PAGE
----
Fiber Boosts Audio Network Capabilities

LOS ANGELES—While easy interoperability between the numerous digital audio networking and transport schemes currently on the market remains a barrier to their wider adoption, there are significant benefits when implemented within a closed ecosystem such as a remote production truck or a television broadcast plant.

Nashville-based TNDV has installed the Soundcraft Vi4 console in its Aspiration OB truck. The professional, consumer, and automotive AV industry has been working hard to develop a technical standard—AVB, or Audio Video Bridging—that will enable the easy sharing of audio and video streams across a network of equipment from disparate manufacturers. But until AVB becomes standard on every piece of equipment, operators can benefit from the networking and transport capabilities already available on audio mixing console systems.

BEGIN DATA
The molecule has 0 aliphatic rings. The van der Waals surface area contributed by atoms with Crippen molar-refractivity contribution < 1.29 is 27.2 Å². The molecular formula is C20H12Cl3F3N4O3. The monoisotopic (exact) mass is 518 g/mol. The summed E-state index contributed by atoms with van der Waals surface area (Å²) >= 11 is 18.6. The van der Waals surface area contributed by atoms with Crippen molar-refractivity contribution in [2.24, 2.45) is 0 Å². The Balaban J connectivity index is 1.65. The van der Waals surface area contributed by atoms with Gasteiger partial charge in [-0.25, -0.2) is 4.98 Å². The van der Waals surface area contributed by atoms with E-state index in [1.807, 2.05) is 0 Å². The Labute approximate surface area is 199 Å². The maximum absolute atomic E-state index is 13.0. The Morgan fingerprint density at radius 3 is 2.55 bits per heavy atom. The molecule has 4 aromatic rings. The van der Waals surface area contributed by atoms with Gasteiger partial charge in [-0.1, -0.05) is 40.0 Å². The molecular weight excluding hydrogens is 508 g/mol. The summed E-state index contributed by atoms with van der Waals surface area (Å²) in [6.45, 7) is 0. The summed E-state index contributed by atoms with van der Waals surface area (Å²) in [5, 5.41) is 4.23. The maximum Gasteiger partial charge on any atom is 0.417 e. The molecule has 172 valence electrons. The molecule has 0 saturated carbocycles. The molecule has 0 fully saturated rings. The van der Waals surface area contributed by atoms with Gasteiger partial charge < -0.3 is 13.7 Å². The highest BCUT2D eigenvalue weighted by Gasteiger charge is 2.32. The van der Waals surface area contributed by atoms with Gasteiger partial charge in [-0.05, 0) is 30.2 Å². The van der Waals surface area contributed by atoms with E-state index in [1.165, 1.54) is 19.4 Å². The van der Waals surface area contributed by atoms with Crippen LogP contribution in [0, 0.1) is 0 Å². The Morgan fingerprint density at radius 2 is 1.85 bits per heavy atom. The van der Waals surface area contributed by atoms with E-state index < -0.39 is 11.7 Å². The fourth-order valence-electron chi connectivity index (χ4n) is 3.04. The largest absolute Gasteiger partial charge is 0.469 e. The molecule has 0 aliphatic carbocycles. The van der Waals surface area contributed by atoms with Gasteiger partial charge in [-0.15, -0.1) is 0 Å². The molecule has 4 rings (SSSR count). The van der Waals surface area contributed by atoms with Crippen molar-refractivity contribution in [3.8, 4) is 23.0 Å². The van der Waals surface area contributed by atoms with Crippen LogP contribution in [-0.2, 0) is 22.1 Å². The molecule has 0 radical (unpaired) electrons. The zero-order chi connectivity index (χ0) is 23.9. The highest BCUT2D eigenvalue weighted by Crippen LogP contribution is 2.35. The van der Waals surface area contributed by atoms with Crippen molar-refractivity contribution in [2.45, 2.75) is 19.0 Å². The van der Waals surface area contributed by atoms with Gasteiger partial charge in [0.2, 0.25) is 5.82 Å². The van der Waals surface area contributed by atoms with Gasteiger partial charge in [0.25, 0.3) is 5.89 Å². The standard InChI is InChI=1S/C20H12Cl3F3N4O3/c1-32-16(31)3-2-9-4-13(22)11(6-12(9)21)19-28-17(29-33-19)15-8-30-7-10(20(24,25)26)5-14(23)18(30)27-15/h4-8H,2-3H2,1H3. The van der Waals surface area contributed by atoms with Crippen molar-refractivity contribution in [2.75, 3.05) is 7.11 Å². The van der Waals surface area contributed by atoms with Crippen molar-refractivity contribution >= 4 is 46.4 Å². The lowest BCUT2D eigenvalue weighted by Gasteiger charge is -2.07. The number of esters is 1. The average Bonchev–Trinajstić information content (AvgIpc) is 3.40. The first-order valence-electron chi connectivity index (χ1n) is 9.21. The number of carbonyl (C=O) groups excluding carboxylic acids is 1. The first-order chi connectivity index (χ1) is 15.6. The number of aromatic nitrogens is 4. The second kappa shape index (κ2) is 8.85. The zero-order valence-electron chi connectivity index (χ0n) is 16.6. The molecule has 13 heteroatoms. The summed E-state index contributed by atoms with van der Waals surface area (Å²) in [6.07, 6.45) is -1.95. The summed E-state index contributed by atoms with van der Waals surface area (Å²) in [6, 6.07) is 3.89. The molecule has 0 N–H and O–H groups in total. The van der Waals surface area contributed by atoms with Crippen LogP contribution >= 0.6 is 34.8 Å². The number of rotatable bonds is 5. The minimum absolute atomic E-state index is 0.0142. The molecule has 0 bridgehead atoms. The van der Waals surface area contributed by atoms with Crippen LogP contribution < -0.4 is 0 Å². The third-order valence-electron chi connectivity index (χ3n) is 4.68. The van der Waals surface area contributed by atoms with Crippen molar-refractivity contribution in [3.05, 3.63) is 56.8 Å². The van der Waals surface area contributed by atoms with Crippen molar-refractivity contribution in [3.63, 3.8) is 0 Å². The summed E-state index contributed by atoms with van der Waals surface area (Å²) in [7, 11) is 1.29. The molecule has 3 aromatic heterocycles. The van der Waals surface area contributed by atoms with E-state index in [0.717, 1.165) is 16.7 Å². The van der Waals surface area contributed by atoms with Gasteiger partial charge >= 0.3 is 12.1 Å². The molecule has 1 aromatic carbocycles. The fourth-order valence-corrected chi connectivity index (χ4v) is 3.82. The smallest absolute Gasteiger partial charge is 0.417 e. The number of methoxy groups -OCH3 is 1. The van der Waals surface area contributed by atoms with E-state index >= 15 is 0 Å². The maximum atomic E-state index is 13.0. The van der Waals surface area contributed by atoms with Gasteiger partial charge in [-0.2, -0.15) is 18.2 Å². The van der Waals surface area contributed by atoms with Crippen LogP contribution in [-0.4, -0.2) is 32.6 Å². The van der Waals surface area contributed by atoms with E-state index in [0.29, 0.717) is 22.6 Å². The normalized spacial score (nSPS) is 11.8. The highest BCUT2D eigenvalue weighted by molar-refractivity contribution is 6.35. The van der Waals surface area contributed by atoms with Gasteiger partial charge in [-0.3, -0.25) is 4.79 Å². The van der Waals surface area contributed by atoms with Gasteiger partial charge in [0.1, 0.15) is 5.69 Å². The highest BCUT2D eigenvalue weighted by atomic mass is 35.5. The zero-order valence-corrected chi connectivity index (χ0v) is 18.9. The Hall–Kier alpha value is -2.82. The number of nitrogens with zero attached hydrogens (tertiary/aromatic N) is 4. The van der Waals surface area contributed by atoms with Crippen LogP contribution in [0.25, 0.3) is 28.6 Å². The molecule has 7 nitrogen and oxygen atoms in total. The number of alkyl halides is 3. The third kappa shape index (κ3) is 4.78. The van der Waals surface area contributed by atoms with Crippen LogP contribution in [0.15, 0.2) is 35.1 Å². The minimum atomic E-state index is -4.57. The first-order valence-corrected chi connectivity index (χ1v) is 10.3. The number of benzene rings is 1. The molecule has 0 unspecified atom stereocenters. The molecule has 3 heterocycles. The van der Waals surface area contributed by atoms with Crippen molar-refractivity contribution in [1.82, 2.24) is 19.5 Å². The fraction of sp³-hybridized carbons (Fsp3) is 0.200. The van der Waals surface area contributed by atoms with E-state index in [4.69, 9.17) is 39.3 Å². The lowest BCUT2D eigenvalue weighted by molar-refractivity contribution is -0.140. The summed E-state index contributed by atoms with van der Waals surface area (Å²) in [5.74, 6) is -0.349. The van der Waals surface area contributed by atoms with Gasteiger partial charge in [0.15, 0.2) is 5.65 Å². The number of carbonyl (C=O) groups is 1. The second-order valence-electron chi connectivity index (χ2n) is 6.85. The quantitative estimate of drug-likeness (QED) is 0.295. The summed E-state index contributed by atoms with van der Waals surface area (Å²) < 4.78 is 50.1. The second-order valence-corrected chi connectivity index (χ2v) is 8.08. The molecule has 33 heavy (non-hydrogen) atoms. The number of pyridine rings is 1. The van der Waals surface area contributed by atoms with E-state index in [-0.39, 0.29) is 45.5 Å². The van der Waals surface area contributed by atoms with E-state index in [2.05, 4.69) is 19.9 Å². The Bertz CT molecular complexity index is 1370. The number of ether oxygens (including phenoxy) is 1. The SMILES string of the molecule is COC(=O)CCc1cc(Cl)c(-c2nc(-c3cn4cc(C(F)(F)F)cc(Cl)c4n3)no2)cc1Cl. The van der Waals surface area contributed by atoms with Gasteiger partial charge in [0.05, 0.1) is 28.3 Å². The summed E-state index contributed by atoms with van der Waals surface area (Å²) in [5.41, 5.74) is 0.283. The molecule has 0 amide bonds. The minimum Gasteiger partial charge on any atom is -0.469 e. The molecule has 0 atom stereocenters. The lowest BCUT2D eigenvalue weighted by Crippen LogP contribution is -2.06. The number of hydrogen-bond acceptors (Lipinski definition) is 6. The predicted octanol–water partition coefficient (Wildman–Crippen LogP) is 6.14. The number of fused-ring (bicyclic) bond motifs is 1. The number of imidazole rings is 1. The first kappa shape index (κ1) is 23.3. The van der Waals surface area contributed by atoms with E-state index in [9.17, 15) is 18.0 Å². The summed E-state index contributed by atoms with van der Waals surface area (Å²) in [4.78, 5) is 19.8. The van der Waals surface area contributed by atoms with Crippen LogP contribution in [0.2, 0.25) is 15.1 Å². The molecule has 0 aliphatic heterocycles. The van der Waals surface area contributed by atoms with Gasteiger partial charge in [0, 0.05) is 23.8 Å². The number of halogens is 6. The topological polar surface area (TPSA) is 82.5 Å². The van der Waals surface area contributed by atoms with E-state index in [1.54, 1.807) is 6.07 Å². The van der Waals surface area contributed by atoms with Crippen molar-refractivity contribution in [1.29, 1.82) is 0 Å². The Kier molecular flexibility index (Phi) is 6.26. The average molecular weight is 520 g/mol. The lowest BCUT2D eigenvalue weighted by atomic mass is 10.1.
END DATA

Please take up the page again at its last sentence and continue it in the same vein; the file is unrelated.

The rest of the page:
Nick Dugger, president and owner of Emmy Award-winning TNDV, a Nashvillebased remote production company specializing in sports and entertainment broadcasts, noted that the networking capabilities of the Soundcraft Vi4 console in the company’s 40-foot Aspiration truck offers several benefits. At a sports event, he said, “Instead of running traditional DT12 analog multicable, we run a fiber line and use a digital stage box associated with the Vi4 console to get all of our IFB sends and our microphone returns from the talent booth.”

The fiber infrastructure and digital stagebox, part of the Soundcraft console and thus standard equipment on the truck, shortens setup time. “It’s not unusual to have a sports A2 show up, looking for a stack of DT12 mults and we hand them a light fiber cable,” said Dugger.